Friday Wrap #99: Anonymous login, Google unbundles, the power of superfans, and more

Friday WrapThe Friday Wrap is a curated rundown of news, reports and posts from the past week that, while they didn’t go viral or attract much attention, are still interesting and useful for communications professionals. I select Wrap items from my link blog, which you’re welcome to follow.

News

Facebook unveils anonymous login—If you use Facebook authentication to log in to other sites, those sites have access to information about you based on your Facebook account. With the announcement of anonymous login, Facebook is making a statement about privacy by letting you choose to log in to sites using Facebook’s authentication without giving any of… Read More »

Simplicity, integration continue to drive Facebook’s success

Mark Zuckerberg made a critical point during today’s announcement at Facebook headquarters—a point that was glossed over in most of the subsequent (and concurrent) discussions.

The announcement introduced three features: group chat, modifications to the design for chat, and video chat. The demonstration of the video chat feature focused on simplicity. Want to initiate a video chat with a friend? From the chat tab or your friend’s profile page, just click “Call.” If you’re the recipient of your very first Facebook video call, you don’t need to download or install anything. Just accepting the call installs the plugin.

Skype CEO Tony… Read More »

Virtual panel discussion via Skype

Shel Holtz

I just wrapped up participating as a panelist at the monthly chapter meeting of IABC‘s chapter in Orlando, Florida. Also on the panel with me was Barbara Gibson, immediate past chair of IABC. Barb’s from London. I live in the San Francisco East Bay. We both participated on the panel without leaving our homes.

Not that this is an all-time first. I’ve done a talk from Intel’s Santa Clara headquarters to a group meeting in the company’s Oregon offices. I’ve participated via conference call and Skype. But this was the first time Skype video was used the way chapter member Patrick Grady set it up.

As members arrived for the meeting, they… Read More »

VodBurner: Record both sides of a Skype call

Netralia CEO Jeremy Hague and I chatted for a bit over Skype today while I recorded the call using VodBurner, Netralia’s latest product. It couldn’t be simpler to use. Just click the “record” button on VodBurner when you’re ready to start the recording, have your conversation, then hang up. A box appears to let you know the video recording has been saved; click the button in the box to launch the editor.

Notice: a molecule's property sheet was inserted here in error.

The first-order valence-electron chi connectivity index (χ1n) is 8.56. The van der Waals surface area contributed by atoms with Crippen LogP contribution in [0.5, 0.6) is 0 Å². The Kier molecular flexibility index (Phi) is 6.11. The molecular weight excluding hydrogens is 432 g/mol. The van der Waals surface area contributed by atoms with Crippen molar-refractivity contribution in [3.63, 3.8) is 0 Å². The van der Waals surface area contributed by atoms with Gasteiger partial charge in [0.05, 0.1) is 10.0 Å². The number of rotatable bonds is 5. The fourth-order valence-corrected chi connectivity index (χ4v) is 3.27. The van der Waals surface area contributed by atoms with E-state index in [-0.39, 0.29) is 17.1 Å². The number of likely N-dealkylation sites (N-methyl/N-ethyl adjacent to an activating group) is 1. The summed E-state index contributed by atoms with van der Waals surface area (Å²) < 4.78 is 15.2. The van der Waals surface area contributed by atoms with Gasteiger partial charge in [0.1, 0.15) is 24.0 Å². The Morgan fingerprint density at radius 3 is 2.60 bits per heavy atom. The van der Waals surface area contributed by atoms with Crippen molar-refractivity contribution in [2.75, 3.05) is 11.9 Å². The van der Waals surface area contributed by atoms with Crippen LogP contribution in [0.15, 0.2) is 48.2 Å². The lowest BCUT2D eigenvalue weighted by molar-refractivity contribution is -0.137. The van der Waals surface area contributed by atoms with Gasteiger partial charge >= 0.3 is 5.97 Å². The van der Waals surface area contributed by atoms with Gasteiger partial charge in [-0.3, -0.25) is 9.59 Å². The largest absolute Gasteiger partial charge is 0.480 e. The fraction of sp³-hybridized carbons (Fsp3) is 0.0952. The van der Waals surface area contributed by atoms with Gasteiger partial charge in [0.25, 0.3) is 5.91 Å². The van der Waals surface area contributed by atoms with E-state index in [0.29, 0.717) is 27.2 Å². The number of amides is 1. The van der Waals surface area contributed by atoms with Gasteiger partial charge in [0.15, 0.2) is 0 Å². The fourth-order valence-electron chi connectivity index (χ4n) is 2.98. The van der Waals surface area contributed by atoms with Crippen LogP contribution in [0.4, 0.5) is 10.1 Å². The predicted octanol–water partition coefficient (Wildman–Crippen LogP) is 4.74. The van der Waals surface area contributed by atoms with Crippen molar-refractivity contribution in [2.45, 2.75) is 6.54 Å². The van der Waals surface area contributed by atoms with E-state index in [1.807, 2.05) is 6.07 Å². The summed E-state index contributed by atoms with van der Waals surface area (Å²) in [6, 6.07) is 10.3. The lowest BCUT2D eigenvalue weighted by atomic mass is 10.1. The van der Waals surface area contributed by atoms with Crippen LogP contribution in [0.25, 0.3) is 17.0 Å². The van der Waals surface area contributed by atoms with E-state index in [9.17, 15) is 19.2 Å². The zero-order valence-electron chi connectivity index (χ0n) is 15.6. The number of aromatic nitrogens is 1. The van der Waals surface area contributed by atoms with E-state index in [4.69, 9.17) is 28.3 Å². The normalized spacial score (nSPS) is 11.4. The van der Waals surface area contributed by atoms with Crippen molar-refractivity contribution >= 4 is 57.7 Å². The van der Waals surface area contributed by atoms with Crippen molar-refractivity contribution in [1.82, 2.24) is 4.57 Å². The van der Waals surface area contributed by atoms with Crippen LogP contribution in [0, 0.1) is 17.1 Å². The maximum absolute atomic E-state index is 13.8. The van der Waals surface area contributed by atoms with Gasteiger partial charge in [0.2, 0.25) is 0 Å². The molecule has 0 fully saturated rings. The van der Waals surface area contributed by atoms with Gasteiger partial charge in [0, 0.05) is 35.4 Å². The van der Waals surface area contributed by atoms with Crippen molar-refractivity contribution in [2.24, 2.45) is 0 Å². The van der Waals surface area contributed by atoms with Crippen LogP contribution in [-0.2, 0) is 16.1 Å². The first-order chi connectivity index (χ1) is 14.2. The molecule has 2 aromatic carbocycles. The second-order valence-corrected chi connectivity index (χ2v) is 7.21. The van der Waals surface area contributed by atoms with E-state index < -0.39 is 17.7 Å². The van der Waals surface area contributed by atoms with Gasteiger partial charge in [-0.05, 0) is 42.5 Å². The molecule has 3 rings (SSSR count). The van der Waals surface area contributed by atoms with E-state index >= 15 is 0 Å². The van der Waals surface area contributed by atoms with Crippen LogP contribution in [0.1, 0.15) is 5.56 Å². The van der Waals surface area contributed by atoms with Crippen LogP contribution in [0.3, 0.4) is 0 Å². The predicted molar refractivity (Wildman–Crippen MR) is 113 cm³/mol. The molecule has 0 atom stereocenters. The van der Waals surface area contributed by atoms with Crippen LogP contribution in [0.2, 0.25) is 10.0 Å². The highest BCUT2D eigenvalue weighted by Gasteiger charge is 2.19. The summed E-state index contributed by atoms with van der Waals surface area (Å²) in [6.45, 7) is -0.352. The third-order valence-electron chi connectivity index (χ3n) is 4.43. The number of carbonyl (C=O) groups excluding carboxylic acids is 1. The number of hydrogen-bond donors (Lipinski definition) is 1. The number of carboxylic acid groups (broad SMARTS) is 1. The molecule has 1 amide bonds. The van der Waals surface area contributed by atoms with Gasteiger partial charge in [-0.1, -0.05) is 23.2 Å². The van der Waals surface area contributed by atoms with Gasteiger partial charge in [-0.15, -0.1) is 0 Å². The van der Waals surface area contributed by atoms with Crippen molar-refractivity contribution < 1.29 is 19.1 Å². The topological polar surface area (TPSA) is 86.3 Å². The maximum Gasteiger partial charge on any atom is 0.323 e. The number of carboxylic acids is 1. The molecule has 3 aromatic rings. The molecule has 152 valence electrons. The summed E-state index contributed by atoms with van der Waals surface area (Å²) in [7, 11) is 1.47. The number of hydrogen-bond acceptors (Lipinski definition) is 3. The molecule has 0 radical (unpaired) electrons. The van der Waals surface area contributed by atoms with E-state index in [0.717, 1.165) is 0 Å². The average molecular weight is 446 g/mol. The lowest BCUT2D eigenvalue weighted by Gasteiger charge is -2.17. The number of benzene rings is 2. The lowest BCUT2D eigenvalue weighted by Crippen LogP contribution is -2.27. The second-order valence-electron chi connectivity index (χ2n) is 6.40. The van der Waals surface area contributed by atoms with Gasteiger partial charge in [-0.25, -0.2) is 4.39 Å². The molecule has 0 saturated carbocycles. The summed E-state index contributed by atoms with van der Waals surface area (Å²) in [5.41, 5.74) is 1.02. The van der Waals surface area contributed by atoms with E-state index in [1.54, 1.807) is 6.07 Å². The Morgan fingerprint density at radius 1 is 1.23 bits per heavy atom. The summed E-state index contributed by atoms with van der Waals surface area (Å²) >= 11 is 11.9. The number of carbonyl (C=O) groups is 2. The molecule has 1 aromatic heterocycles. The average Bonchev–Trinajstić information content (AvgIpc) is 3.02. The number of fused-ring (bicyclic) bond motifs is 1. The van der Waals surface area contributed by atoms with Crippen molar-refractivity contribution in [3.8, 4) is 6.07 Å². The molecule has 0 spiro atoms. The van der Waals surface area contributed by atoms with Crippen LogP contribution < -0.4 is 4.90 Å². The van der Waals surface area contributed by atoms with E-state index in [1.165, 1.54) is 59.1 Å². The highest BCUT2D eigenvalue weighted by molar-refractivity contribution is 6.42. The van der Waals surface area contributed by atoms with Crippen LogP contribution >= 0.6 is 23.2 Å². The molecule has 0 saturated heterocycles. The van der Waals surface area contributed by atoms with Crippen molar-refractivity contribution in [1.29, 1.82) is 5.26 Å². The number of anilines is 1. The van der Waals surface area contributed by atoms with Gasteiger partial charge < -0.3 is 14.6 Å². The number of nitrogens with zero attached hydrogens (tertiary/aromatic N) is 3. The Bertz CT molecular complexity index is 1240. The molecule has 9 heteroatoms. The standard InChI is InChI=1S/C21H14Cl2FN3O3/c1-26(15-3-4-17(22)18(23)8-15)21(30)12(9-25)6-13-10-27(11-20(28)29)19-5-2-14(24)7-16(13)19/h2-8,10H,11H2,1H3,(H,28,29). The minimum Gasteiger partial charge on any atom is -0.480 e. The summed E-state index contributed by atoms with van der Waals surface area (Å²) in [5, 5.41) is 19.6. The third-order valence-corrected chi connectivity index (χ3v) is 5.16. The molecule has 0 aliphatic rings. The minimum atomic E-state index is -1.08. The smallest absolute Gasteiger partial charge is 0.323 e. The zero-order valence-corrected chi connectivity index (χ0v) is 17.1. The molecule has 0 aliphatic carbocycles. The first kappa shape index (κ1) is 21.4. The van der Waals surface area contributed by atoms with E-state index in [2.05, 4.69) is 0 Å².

Shel Holtz

You can set the point at which the video switches to you, the person on the other end of the call, or the split screen that shows both of you. When you’re done, you can publish the video to the ASF format or upload it directly to… Read More »

Professional behavior results in an effective embargo

Media embargoes—the ones arranged between professionals—are designed as a win-win. The organization gets concurrent coverage from multiple outlets while reporters get the chance to dig deeper into the subject and craft a compelling story.

imageIn his report on episode 412 of “For Immediate Release”, correspondent Dan York talks of a serendipitous alignment of the stars that drove traffic to a screencast he produced. Only in the most offhand way does Dan note that an embargo played a significant part in the screencast’s success.

The screencast presents the features of the latest iteration of Skype for the Mac. Dan was among those offered a… Read More »

ooVoo has big potential

It’s been a while since I participated in a videoconference hosted by Mitch Joel, part of the My ooVoo Day initiative designed to get people talking about the service. (Sorry about the delay—life has been hectic; I’m hoping to catch up on several posts I’ve been wanting to write over the next few days.) You can still sign up to participate in these scheduled My ooVoo Day conversations through February 22.

Shel Holtz

The ooVoo service—which I hadn’t used before—was impressive, as many others reporting on their experiences have noted. There were six of us on the call and I could hear and see everybody just fine (except for one person, which I… Read More »

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